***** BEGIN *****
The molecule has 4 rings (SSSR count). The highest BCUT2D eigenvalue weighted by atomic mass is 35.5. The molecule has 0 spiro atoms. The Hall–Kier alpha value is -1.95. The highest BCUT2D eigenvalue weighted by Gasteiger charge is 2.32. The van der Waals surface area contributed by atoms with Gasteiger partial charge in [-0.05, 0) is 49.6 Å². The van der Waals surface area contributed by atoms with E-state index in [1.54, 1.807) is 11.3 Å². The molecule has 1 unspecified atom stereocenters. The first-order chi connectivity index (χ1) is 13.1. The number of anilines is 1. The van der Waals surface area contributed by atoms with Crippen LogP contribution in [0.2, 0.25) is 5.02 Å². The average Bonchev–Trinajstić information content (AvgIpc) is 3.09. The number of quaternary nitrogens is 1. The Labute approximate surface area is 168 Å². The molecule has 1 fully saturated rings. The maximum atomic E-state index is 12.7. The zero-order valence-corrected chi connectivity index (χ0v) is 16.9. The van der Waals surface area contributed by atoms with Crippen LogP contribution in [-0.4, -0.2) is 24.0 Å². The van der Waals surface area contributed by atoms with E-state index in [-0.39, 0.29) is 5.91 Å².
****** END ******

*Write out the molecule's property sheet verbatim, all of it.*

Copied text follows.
The molecule has 4 rings (SSSR count). The highest BCUT2D eigenvalue weighted by atomic mass is 35.5. The molecule has 0 spiro atoms. The Hall–Kier alpha value is -1.95. The highest BCUT2D eigenvalue weighted by Gasteiger charge is 2.32. The van der Waals surface area contributed by atoms with Gasteiger partial charge in [-0.05, 0) is 49.6 Å². The van der Waals surface area contributed by atoms with E-state index in [1.54, 1.807) is 11.3 Å². The molecule has 1 unspecified atom stereocenters. The first-order chi connectivity index (χ1) is 13.1. The number of anilines is 1. The van der Waals surface area contributed by atoms with Crippen LogP contribution in [0.2, 0.25) is 5.02 Å². The average Bonchev–Trinajstić information content (AvgIpc) is 3.09. The number of quaternary nitrogens is 1. The Labute approximate surface area is 168 Å². The molecule has 1 fully saturated rings. The maximum atomic E-state index is 12.7. The zero-order valence-corrected chi connectivity index (χ0v) is 16.9. The van der Waals surface area contributed by atoms with Crippen LogP contribution in [-0.4, -0.2) is 24.0 Å². The van der Waals surface area contributed by atoms with E-state index in [-0.39, 0.29) is 5.91 Å².